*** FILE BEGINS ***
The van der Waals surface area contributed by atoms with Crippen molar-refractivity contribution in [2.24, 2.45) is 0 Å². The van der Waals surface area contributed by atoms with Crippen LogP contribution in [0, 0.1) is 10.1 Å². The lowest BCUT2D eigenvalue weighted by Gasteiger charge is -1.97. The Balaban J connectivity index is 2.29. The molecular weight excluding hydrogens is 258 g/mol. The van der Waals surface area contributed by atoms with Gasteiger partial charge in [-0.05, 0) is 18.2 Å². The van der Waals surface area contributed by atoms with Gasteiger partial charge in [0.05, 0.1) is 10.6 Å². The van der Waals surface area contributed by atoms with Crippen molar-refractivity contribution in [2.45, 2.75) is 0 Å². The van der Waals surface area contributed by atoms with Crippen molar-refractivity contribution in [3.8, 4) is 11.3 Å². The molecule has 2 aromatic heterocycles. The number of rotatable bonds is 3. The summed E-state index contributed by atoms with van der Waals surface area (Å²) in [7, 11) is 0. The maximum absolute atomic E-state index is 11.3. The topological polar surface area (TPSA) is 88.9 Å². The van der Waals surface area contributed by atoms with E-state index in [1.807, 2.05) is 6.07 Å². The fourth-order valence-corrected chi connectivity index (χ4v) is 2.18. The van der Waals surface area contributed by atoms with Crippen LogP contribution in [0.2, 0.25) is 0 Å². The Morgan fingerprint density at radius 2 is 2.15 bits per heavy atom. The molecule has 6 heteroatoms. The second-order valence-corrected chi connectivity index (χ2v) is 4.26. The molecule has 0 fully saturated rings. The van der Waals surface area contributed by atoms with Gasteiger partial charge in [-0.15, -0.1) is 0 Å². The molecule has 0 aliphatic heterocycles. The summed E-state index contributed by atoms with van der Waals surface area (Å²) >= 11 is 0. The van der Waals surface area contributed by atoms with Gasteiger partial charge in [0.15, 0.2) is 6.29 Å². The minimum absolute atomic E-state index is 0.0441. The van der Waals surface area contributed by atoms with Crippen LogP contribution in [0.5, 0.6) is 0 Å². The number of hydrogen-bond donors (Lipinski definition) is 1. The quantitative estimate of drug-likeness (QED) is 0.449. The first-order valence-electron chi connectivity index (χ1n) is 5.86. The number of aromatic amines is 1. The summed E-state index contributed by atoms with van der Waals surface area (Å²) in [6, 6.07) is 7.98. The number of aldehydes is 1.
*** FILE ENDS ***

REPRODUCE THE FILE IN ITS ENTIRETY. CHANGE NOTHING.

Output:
The van der Waals surface area contributed by atoms with Crippen molar-refractivity contribution in [2.24, 2.45) is 0 Å². The van der Waals surface area contributed by atoms with Crippen LogP contribution in [0, 0.1) is 10.1 Å². The lowest BCUT2D eigenvalue weighted by Gasteiger charge is -1.97. The Balaban J connectivity index is 2.29. The molecular weight excluding hydrogens is 258 g/mol. The van der Waals surface area contributed by atoms with Gasteiger partial charge in [-0.05, 0) is 18.2 Å². The van der Waals surface area contributed by atoms with Gasteiger partial charge in [0.05, 0.1) is 10.6 Å². The van der Waals surface area contributed by atoms with Crippen molar-refractivity contribution in [2.45, 2.75) is 0 Å². The van der Waals surface area contributed by atoms with Crippen molar-refractivity contribution in [3.8, 4) is 11.3 Å². The molecule has 2 aromatic heterocycles. The number of rotatable bonds is 3. The summed E-state index contributed by atoms with van der Waals surface area (Å²) in [7, 11) is 0. The maximum absolute atomic E-state index is 11.3. The topological polar surface area (TPSA) is 88.9 Å². The van der Waals surface area contributed by atoms with E-state index in [1.807, 2.05) is 6.07 Å². The fourth-order valence-corrected chi connectivity index (χ4v) is 2.18. The van der Waals surface area contributed by atoms with Crippen LogP contribution in [0.2, 0.25) is 0 Å². The Morgan fingerprint density at radius 2 is 2.15 bits per heavy atom. The molecule has 6 heteroatoms. The second-order valence-corrected chi connectivity index (χ2v) is 4.26. The molecule has 0 fully saturated rings. The van der Waals surface area contributed by atoms with Gasteiger partial charge in [-0.15, -0.1) is 0 Å². The molecule has 0 aliphatic heterocycles. The summed E-state index contributed by atoms with van der Waals surface area (Å²) >= 11 is 0. The van der Waals surface area contributed by atoms with Gasteiger partial charge in [0.15, 0.2) is 6.29 Å². The minimum absolute atomic E-state index is 0.0441. The van der Waals surface area contributed by atoms with Crippen LogP contribution in [0.5, 0.6) is 0 Å². The number of hydrogen-bond donors (Lipinski definition) is 1. The quantitative estimate of drug-likeness (QED) is 0.449. The first-order valence-electron chi connectivity index (χ1n) is 5.86. The number of aromatic amines is 1. The summed E-state index contributed by atoms with van der Waals surface area (Å²) in [6, 6.07) is 7.98. The number of aldehydes is 1.